James Gault reviews Everything Under by Daisy Johnson
A perennial preoccupation among the novelists I come across on Author Facebook pages seems to be ‘rules’. Rules of grammar, rules of spelling, rules of structure, rules of diction ... It’s as if there was a ‘right way’ to write a novel. Now, I’ve never studied creative writing at one of the new universities (or indeed any university) so that might be why I find myself consistently advocating that ‘rules stifle creativity’ and ‘rules are made to be broken’. And in the author of ‘Everything Under’ I’ve found a like-minded iconoclast, even though she is a creative writing graduate with prestigious credentials.
This is the most imaginative book I’ve read in a while, and it’s also a novel in which the grand guidelines of good fiction writing are turned on their heads. But authors innovate at their peril. If you turn your back on received wisdom, it has to be well worth the candle. Although you whisk the readers off to places they’ve never been before, you still have to satisfy them, amaze them, stimulate them. So, does Daisy Johnson bring it off?
Well yes, by and large she does. But we need to look at all her little innovations and see if they work for the reader. Or at least, if they work for this reader.
There are three threads in the novel, two of them written in the first person and the other in the third. The principle character is a mature lexicographer (more of that later) who, having been abandoned by her mother as a teenager, sets out to her find her. Now, if you write in the first person, it’s logical that the narrator is restricted to only information they could possibly know. Several times, the author has her narrator recounting events and feelings that had me thinking, ‘how the hell could she have known that?’ Does this matter? I think it did spoil the book a little for me, because it damaged the credibility of the narration.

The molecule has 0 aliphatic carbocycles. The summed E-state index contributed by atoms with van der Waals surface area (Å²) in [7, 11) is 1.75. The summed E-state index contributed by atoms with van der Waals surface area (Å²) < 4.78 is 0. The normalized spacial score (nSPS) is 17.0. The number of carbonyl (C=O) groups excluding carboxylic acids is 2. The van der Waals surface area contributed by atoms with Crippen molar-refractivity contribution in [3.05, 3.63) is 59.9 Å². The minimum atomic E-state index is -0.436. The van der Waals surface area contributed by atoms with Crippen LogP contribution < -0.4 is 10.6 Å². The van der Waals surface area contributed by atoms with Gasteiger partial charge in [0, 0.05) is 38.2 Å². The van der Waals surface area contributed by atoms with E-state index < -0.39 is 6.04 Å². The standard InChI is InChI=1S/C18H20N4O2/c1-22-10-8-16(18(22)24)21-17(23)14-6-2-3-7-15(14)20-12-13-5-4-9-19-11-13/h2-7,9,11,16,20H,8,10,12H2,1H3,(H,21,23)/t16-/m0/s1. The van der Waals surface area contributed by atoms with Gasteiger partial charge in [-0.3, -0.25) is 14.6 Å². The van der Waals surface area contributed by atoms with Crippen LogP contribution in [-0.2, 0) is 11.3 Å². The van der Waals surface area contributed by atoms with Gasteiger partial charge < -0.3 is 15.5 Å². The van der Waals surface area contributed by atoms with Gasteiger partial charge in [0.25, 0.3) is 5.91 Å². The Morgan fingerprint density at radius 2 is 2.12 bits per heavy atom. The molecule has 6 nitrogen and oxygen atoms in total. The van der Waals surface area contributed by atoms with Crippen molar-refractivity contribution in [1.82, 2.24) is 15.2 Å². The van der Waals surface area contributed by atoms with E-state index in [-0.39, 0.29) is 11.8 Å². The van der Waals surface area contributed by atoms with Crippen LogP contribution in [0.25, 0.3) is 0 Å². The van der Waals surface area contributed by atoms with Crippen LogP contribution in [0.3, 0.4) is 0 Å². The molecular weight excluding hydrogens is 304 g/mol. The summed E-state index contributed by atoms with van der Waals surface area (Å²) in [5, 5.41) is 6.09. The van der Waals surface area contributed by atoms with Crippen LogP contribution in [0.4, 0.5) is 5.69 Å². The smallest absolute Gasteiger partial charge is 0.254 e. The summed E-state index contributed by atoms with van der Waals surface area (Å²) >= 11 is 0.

Chronologically, the book starts near the end, when the daughter has already found the mother. So it’s in the form of a memoir, which means the narrator knows what has happened. But, in order to maintain dramatic tension in the plot, I found she had an irritating habit of keeping things from the reader...Of course I know, but I’m not going to tell you just yet. It’s a trap creative by the author’s choice of narrative technique and my personal view is that the novel would have been better if she had managed to avoid that trap.
The whole novel is erected on a foundation made from the love of words. Not only is the main character a lexicographer who delights in exploring words with us, she and her mother share a private language. It has to be dangerous to fill your story with a language totally alien to the reader, but for me the author brings off the challenge really well, and this aspect of the writing added to my enjoyment.
From time to time I had difficulty in following the action. Action scenes need clear and lucid writing if readers are to follow them, and I personally find it annoying to have to read a passage twice just to try and work out what is going on. There was a good reason for the complexity of the writing, but I wish the author had found a better way round the problem.
But, having said all that, this is not a plot driven book. It’s a book about personalities, feelings, innermost thoughts and fears. The characters are all troubled, some of them wandering on the border between sanity and madness. These are characters battling with uncertainties about gender, about sexuality, about family relations, about identity, about their pasts and their futures. It’s a novel that peels away the outer appearance, showing the world from inside the minds and the souls of the characters. If we find their world and their lives confusing, illogical and disturbing, then this is because that is how they themselves see their lives. So don’t obsess on the ‘rules’ when reading this book. Daisy Johnson has concocted a truly appetising omelette, and she’s had to break a few eggs to do it.